Due to rising global energy demands and the threat caused by environmental pollution, the search for new, clean sources of energy is on.

Unlike a battery, which stores electricity for later use, a fuel cell generates electricity from stored materials, or fuels.

Hydrogen-based fuel is a very clean fuel source that only produces water as a by-product, and could effectively replace fossil fuels. In order to make hydrogen fuel viable for everyday use, high-performance fuel cells are needed to convert the energy from the hydrogen into electricity.

Hydrogen fuel cells use platinum catalysts to drive energy conversion, but the platinum is expensive, accounting for almost half of a fuel cell’s total cost according to Qiliang Wei, a PhD student in Shuhui Sun’s group from the Institut National de la Recherche Scientifique – Énergie, Matériaux et Télécommunications who studies lower-cost alternatives to platinum catalysts.

>Read more on the Canadian Light Source website

Scientists explore how slow release fertilizer behaves in soil

Testing soil samples at the Canadian Light Source has helped a University of Saskatchewan soil scientist understand how tripolyphosphate (TPP), a slow release form of phosphorus fertilizer, works in the soil as a plant nutrient for much longer periods than previously thought.

Jordan Hamilton says the research also has implications for ongoing efforts by U of S soil scientists to use phosphorous-rich materials to clean up contaminated petroleum sites.

Hamilton, now a post-doctoral fellow working within U of S professor Derek Peak’s Environmental Soil Chemistry group, had a chapter of his PhD thesis, “Chemical speciation and fate of tripolyphosphate after application to a calcareous soil,” published earlier this year in the online journal Geochemical Transactions.

TPP needs to break down into a simpler form of phosphate in order to be used as a nutrient by plants. In most types of soil, the belief was that TPP would break down right away, says Hamilton.

“I would definitely say the biggest surprise is how quickly the TPP adsorbed (attached itself) to mineral sources, especially in these calcium-rich soils,” he said. “For the longer term, it was surprising to see it persist.”

>Read more on the Canadian Light Source website

 

Combining X-ray techniques for powerful insights into hyperaccumulator plants

The complementary power of combining multiple X-ray techniques to understand the unusual properties of hyperaccumulator plants has been highlighted in a new cover article just published in New Phytologist.

X-ray fluorescence microscopy (XFM) at the Australian Synchrotron has been used by a consortium of international researchers led by Dr Antony van der Ent of the Centre for Mined Land Rehabilitation at The University of Queensland, in association with A/Prof Peter Kopittke of the School of Agriculture and Food Science also at The University of Queensland.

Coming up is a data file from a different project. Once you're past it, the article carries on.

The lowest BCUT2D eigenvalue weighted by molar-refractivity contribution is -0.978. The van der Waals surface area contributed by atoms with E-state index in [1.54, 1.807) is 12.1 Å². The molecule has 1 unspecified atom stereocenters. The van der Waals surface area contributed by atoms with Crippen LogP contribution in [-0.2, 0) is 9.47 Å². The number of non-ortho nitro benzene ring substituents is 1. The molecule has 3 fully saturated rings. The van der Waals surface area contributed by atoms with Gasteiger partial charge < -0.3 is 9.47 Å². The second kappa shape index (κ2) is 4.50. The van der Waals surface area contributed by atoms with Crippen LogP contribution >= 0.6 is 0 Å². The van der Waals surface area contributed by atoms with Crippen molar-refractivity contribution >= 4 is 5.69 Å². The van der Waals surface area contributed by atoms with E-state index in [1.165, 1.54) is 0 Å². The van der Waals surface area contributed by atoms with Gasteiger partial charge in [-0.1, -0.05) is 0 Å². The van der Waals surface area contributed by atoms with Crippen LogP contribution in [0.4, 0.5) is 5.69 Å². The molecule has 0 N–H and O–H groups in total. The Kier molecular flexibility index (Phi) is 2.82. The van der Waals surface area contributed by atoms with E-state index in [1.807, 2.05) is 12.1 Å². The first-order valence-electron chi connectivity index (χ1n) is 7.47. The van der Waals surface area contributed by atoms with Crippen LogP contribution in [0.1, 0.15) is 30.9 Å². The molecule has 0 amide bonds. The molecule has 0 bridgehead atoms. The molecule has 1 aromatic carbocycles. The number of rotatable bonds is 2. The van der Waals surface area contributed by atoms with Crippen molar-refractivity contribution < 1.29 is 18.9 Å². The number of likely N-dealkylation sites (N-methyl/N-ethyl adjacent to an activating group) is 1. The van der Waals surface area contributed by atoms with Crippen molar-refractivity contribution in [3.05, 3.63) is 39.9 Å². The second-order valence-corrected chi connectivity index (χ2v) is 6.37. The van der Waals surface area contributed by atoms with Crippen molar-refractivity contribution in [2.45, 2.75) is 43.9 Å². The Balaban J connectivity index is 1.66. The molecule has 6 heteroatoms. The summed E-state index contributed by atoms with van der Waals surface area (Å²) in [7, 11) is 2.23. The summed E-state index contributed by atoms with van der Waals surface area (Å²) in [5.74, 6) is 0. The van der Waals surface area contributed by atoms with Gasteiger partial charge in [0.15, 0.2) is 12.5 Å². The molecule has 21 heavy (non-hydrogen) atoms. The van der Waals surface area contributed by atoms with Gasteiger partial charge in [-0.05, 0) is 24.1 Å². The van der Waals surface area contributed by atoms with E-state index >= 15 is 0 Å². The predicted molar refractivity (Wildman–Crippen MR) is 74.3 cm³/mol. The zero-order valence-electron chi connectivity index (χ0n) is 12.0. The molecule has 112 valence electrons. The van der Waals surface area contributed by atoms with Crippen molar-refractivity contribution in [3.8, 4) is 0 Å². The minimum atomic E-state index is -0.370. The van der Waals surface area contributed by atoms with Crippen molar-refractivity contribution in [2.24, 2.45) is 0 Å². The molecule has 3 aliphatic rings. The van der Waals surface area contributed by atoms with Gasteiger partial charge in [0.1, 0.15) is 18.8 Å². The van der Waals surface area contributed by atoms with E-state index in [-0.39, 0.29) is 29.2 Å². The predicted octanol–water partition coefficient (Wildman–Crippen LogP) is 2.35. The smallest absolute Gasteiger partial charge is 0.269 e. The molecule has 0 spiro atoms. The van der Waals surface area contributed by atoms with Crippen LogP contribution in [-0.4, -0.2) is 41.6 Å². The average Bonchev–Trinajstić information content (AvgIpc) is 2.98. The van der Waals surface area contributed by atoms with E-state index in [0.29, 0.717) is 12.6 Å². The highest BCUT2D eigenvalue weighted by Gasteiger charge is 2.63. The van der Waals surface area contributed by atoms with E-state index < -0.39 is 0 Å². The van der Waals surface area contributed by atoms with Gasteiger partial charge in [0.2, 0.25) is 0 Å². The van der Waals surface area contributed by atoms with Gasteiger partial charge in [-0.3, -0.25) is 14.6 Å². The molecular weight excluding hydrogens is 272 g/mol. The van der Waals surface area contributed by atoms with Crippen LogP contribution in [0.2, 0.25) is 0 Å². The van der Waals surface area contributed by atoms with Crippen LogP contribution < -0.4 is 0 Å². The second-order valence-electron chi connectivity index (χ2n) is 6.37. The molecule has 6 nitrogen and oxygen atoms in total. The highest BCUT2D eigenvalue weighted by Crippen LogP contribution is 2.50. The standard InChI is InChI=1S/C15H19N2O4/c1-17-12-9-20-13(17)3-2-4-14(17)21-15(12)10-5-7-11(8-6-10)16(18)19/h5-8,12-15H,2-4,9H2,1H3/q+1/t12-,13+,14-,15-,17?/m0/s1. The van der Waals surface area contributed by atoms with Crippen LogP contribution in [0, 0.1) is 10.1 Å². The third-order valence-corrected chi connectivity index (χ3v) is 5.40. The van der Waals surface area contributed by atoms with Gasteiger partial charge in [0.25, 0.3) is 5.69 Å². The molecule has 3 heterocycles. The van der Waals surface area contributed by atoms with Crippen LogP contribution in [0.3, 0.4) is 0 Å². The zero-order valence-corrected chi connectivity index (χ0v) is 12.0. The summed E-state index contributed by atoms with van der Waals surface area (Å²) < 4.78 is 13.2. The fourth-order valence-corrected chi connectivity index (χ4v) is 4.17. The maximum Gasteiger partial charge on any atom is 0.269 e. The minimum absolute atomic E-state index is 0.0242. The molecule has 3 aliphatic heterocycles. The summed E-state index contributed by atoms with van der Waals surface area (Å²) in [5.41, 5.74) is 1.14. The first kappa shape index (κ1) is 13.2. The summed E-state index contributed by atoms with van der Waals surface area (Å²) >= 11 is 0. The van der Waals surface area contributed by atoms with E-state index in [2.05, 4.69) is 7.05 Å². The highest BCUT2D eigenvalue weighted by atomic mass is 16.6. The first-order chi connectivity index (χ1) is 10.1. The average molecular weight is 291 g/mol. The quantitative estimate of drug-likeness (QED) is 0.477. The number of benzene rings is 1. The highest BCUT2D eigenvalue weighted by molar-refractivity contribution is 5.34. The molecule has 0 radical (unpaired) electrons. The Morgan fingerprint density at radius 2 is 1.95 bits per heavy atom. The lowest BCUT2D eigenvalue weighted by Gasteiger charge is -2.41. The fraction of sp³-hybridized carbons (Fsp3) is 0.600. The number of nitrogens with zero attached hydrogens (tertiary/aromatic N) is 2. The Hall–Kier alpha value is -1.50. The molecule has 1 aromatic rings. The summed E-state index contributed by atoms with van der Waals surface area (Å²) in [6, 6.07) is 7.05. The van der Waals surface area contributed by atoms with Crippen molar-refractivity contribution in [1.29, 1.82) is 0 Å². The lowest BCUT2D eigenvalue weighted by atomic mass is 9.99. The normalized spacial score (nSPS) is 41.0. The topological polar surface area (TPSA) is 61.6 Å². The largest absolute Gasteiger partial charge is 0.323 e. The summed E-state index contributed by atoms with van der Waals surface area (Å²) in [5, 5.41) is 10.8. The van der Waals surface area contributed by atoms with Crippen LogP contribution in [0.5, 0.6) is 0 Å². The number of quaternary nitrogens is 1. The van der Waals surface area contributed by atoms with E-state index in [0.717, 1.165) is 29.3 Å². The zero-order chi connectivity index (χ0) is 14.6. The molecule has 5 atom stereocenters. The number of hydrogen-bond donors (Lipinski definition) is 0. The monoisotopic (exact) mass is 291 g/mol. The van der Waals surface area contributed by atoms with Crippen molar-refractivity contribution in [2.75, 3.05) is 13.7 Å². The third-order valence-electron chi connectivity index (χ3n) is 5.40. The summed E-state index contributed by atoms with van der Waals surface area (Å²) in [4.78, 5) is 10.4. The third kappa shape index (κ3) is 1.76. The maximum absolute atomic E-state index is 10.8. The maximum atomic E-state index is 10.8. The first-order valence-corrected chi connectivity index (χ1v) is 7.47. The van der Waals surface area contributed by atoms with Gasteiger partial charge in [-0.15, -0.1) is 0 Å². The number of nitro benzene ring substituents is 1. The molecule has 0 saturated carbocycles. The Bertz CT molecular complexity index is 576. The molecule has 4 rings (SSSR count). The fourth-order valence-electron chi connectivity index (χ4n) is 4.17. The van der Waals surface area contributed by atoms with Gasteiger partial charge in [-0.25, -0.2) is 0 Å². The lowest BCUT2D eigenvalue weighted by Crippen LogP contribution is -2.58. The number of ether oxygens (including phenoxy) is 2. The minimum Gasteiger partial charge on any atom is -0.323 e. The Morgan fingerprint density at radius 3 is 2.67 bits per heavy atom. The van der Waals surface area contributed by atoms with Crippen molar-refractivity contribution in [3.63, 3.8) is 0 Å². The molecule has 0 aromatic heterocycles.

The XFM technique generates elemental maps showing where elements of interest are found within plant tissue, seedlings or individual cells.
Visually striking images (obtained at the XFM beamline) show various hyperaccumulator plants, on the cover of the April issue of New Phytologist. In the images each element is depicted in a different colour, making up a red-green-blue (RGB) image.

“Hyperaccumulator plants have the unusual ability to accumulate extreme concentrations of metals and metalloids in their living tissues,” said van der Ent.
“Hyperaccumulators are of scientific interest because whilst metals are normally toxic to plants even at low concentrations, these plants are able to accumulate large concentrations without any toxic effects,” he added

>Read more on the Autralian Synchrotron website

Image: X‐ray Fluorescence (XRF) elemental maps of hyperaccumulator plants. The tricolour composite images show (left to right) root cross‐section of Senecio coronatus (red, iron; green, nickel; blue, potassium); and seedlings of Alyssum murale (red, calcium; green, nickel; blue, Compton scatter).
Credit: A. van der Ent. 

Scientists work toward new canola varieties

Scientists are in a race against a disease that threatens canola, one of Western Canada’s most important crops, and they are looking to the Canadian Light Source to learn more about the genetic resistance to this disease.

Clubroot causes swelling on the canola roots eventually killing the plant. Finding a way for those roots to resist this soil-borne disease is the cornerstone of the strategy for managing the disease, says Gary Peng, a scientist at Agriculture and Agri-Food Canada’s Saskatoon Research and Development Centre.

“The consequences of clubroot in a canola field can be devastating. It can wipe out the whole crop,” said Peng.

The first case of clubroot in canola was reported in 2003 in several fields in the Edmonton area. The infestation spread rapidly to fields north of the city and the disease is now found in more than 2,000 fields in a wide band across Alberta. In Saskatchewan, it was first detected in 2008, but significant evidence of the disease attacking the roots of canola plants wasn’t identified until 2011, according to the Canola Council of Canada.

>Read more on the Canadian Lightsource website

Study reveals mechanism in spruce tree that causes growth

While it’s common knowledge that trees grow when days start to become longer in the springtime and stop growing when days become shorter in the fall, exactly how this happens has not been well understood.

Now, scientists using the Canadian Light Source are offering insights into the mechanisms of how certain cells in the winter buds of Norway spruce respond to changes in seasonal light, affecting growth. The research was published in Frontiers in Plant Science.